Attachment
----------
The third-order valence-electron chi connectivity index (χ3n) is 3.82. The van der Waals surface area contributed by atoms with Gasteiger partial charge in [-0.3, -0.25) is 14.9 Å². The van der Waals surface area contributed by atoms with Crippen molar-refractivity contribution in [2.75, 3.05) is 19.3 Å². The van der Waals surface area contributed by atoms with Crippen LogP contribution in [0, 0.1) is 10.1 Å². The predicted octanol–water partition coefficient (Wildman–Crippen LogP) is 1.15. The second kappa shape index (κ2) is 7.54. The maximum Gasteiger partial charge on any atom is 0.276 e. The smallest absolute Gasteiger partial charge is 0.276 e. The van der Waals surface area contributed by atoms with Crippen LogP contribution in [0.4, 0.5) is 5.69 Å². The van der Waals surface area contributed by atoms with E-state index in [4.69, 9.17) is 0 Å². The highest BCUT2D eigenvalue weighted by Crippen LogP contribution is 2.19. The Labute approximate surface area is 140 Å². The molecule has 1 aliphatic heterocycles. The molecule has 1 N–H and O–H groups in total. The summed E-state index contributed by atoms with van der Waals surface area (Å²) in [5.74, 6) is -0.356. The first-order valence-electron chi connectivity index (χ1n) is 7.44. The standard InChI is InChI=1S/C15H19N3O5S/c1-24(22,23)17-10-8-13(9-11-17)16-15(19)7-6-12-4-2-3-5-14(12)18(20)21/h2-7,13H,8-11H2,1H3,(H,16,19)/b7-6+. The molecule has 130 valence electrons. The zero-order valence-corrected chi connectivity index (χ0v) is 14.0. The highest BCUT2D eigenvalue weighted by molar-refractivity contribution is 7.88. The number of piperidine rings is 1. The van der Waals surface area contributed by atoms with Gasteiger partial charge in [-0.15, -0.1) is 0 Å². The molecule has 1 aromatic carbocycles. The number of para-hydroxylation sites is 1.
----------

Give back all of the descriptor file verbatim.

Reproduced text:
The third-order valence-electron chi connectivity index (χ3n) is 3.82. The van der Waals surface area contributed by atoms with Gasteiger partial charge in [-0.3, -0.25) is 14.9 Å². The van der Waals surface area contributed by atoms with Crippen molar-refractivity contribution in [2.75, 3.05) is 19.3 Å². The van der Waals surface area contributed by atoms with Crippen LogP contribution in [0, 0.1) is 10.1 Å². The predicted octanol–water partition coefficient (Wildman–Crippen LogP) is 1.15. The second kappa shape index (κ2) is 7.54. The maximum Gasteiger partial charge on any atom is 0.276 e. The smallest absolute Gasteiger partial charge is 0.276 e. The van der Waals surface area contributed by atoms with Crippen LogP contribution in [0.4, 0.5) is 5.69 Å². The van der Waals surface area contributed by atoms with E-state index in [4.69, 9.17) is 0 Å². The highest BCUT2D eigenvalue weighted by Crippen LogP contribution is 2.19. The Labute approximate surface area is 140 Å². The molecule has 1 aliphatic heterocycles. The molecule has 1 N–H and O–H groups in total. The summed E-state index contributed by atoms with van der Waals surface area (Å²) in [5.74, 6) is -0.356. The first-order valence-electron chi connectivity index (χ1n) is 7.44. The standard InChI is InChI=1S/C15H19N3O5S/c1-24(22,23)17-10-8-13(9-11-17)16-15(19)7-6-12-4-2-3-5-14(12)18(20)21/h2-7,13H,8-11H2,1H3,(H,16,19)/b7-6+. The molecule has 130 valence electrons. The zero-order valence-corrected chi connectivity index (χ0v) is 14.0. The highest BCUT2D eigenvalue weighted by molar-refractivity contribution is 7.88. The number of piperidine rings is 1. The van der Waals surface area contributed by atoms with Gasteiger partial charge in [-0.15, -0.1) is 0 Å². The molecule has 1 aromatic carbocycles. The number of para-hydroxylation sites is 1.